task of finding our ancestor's name in official documents.
Date: Document & Grandfather's Name:
1892 Passenger Manifest-SS Trave, Andro Jezrscsak
1905 New Jersey State Census, Andrew Cyrchak
1910 Passaic, NJ City Directory, Andrew Yezircak
1910 Thirteenth Census of the US, Andrew Syarchak
1912 US Declaration of Intention, Andro Yezorcak
1920 14th Census of the US, Andrew Yezerchak
1924 31 Mahar Ave, Passaic, NJ Deed, Andrew Yezercak
1940 INS Alien Registration Form, Andrew Yezerchak
1944 NJ Death Certificate, Andrew Jezercak
1944 Herald News Obituary, Andrew Sherchak
1944 Gravestone at St Mary's Cemetery, Andrew Yezerchak

A part of the Rocky Highlands is located north of Gubalowka, a mountain
terrain where the forest mingles with scattered villages and grazing land.
Here villages are not as concentrated but more open. The homes are placed in
hollows or on the slopes of the mountains. The homes here are situated in
the shadow of Tatra Mountain Ash trees, wayside chapels are decorated with
folk sculptures, and every now and then there is a wooden campanile or
roadside shrine. The chapels are usually made by the local self-taught
artists, here called "Swiatkarze". (This is a dialect word for an artist
who's work features primarily holy themes.)
The Rocky Highlands are also a source for a fine arts. The mountaineers
are born with an enormous amount of taste and appreciation for art. It can
be clearly seen in the local architecture. A highlander's cottage is built
from a thick and beautifully cut "bierowin" or "plazy" (dialect for types of
local hewn wood.) The roof has acute angles and the top has the decoration
of the spreading beams of the sun. The typical arched "odrzewie", or Goral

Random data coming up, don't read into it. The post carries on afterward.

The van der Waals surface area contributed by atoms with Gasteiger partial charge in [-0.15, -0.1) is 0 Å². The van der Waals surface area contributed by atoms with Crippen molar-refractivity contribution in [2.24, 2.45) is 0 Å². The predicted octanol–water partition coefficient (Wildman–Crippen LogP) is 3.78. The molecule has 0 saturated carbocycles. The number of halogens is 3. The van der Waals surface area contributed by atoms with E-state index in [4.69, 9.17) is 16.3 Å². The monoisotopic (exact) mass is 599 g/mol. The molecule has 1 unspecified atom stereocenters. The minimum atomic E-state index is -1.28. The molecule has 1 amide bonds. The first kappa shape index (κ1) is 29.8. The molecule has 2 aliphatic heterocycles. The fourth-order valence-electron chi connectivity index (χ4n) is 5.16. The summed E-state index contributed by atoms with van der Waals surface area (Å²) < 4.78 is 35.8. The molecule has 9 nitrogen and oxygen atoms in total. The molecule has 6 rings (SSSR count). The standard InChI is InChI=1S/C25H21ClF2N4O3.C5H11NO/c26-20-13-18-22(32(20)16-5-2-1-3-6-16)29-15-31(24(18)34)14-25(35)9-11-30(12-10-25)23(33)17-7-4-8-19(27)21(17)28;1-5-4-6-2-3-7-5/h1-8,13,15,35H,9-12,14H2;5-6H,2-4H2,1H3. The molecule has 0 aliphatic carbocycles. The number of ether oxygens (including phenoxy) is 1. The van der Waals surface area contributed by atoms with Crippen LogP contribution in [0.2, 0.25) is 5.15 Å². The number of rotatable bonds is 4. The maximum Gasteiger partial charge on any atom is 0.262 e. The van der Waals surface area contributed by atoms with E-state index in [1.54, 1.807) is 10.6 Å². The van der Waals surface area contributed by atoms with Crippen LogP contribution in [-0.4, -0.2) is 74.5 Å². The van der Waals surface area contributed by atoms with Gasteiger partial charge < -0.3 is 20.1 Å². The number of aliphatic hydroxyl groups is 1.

door frame, is also ornamented with bolts. Often they are decorated with
"leluje," a favored ornamental theme looking somewhat like lilacs.
Inside a cottage the main beam supporting a roof is called a "sosrebem,"
usually a large single beam made out of spruce. It is always decorated with
various themes and often with a date of the dwelling's construction.
Everyday useful domestic items are also artistically fashioned, like the
wooden "lyzniki" (shelves for wooden spoons), painted chests, carved tables,
and paintings on glass. These often portray the lives of the highland
robbers from long ago, but which are still very much alive in the memory of
the mountaineers today.
A beautiful collection of highlands fine art is located in the Museum of
Tatra in Zakopane, where one can see an entire mountaineer's cottage.
Highlander style in building homes was an inspiration to many artists and
architects who later designed and built mansions and resorts.
Aside from architecture, the local clothing is very characteristic for
the Tatra Highlands, especially the clothing of the men. Their hats are
black, made out of felts and girdled with shells. Their pants are made of a
white wool richly embroidered with "parzenice," the special and intricate
Highlander's trousers designs. There are shoes called "kierpce," or Goral
moccasins, and the beautifully embroidered cape called "grunie", or "cuchy"
(both dialect words for specialized capes). Then, there are beautiful metal
cuff links, belts, and ornamented Goral alpine axes. The women Highlanders
outfits are often not as ornate as the men. In the winter highlanders wear
embroidered parka called "serdaki"(a dialect word meaning a sleeveless
furred vest characteristically embroidered for that region.)
The music of Tatra Highlands is energetic and very beautiful. To its beat
the highlanders dance their unique dances. Some dance names are "drobny"
(petty), "maly" (little), "krzesany" (the strike), "zbojnicki", (the
robbers), and "goralski" (the Highlanders). Often one can see these dances
in various regional shows. The spoken part of these performances is usually
written in rich, often sappy, Highlander dialect. Since the beginning Polish
writers have been fascinated with the Highlander's spoken language.
(Part 6 of 12 in our next issue.)

CONTACTING TARG_____________________
To contact the TARG Editor, the new e-mail address is: editor-AT-mytarg-DOT-net. Our "snail" mailing address is still TARG, P.O. Box 3533, Escondido, CA 92033. use it for sending in orders or photos and anything else you want to share with the group. (If for some reason you are unable to contact us at the new editor-AT-mytarg-DOT-net e-mail address, go ahead and use the old address. It is still: targ_net-AT-hotmail-DOT-com.